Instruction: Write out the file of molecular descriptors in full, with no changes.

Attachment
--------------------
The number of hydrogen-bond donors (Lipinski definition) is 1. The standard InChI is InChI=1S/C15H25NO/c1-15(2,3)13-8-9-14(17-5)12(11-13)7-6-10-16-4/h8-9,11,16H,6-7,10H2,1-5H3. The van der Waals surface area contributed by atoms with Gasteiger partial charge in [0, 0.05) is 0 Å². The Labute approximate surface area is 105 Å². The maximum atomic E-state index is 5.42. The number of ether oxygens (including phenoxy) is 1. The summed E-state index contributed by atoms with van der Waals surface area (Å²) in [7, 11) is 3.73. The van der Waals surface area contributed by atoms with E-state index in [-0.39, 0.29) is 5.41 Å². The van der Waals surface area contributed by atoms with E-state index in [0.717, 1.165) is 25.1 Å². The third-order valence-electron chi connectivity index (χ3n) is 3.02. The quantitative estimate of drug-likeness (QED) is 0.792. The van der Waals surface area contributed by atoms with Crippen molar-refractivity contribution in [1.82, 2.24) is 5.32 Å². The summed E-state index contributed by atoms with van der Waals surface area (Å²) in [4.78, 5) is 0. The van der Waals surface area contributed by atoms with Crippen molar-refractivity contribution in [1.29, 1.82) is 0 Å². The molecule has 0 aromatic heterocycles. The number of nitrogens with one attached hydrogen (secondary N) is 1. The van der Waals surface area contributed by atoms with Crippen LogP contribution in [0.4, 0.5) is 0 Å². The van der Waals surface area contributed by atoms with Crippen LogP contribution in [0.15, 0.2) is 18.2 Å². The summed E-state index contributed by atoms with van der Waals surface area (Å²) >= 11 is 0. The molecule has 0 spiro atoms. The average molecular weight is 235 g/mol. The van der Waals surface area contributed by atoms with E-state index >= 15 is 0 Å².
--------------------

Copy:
The number of hydrogen-bond donors (Lipinski definition) is 1. The standard InChI is InChI=1S/C15H25NO/c1-15(2,3)13-8-9-14(17-5)12(11-13)7-6-10-16-4/h8-9,11,16H,6-7,10H2,1-5H3. The van der Waals surface area contributed by atoms with Gasteiger partial charge in [0, 0.05) is 0 Å². The Labute approximate surface area is 105 Å². The maximum atomic E-state index is 5.42. The number of ether oxygens (including phenoxy) is 1. The summed E-state index contributed by atoms with van der Waals surface area (Å²) in [7, 11) is 3.73. The van der Waals surface area contributed by atoms with E-state index in [-0.39, 0.29) is 5.41 Å². The van der Waals surface area contributed by atoms with E-state index in [0.717, 1.165) is 25.1 Å². The third-order valence-electron chi connectivity index (χ3n) is 3.02. The quantitative estimate of drug-likeness (QED) is 0.792. The van der Waals surface area contributed by atoms with Crippen molar-refractivity contribution in [1.82, 2.24) is 5.32 Å². The summed E-state index contributed by atoms with van der Waals surface area (Å²) in [4.78, 5) is 0. The van der Waals surface area contributed by atoms with Crippen molar-refractivity contribution in [1.29, 1.82) is 0 Å². The molecule has 0 aromatic heterocycles. The number of nitrogens with one attached hydrogen (secondary N) is 1. The van der Waals surface area contributed by atoms with Crippen LogP contribution in [0.4, 0.5) is 0 Å². The van der Waals surface area contributed by atoms with Crippen LogP contribution in [0.15, 0.2) is 18.2 Å². The summed E-state index contributed by atoms with van der Waals surface area (Å²) >= 11 is 0. The molecule has 0 spiro atoms. The average molecular weight is 235 g/mol. The van der Waals surface area contributed by atoms with E-state index >= 15 is 0 Å².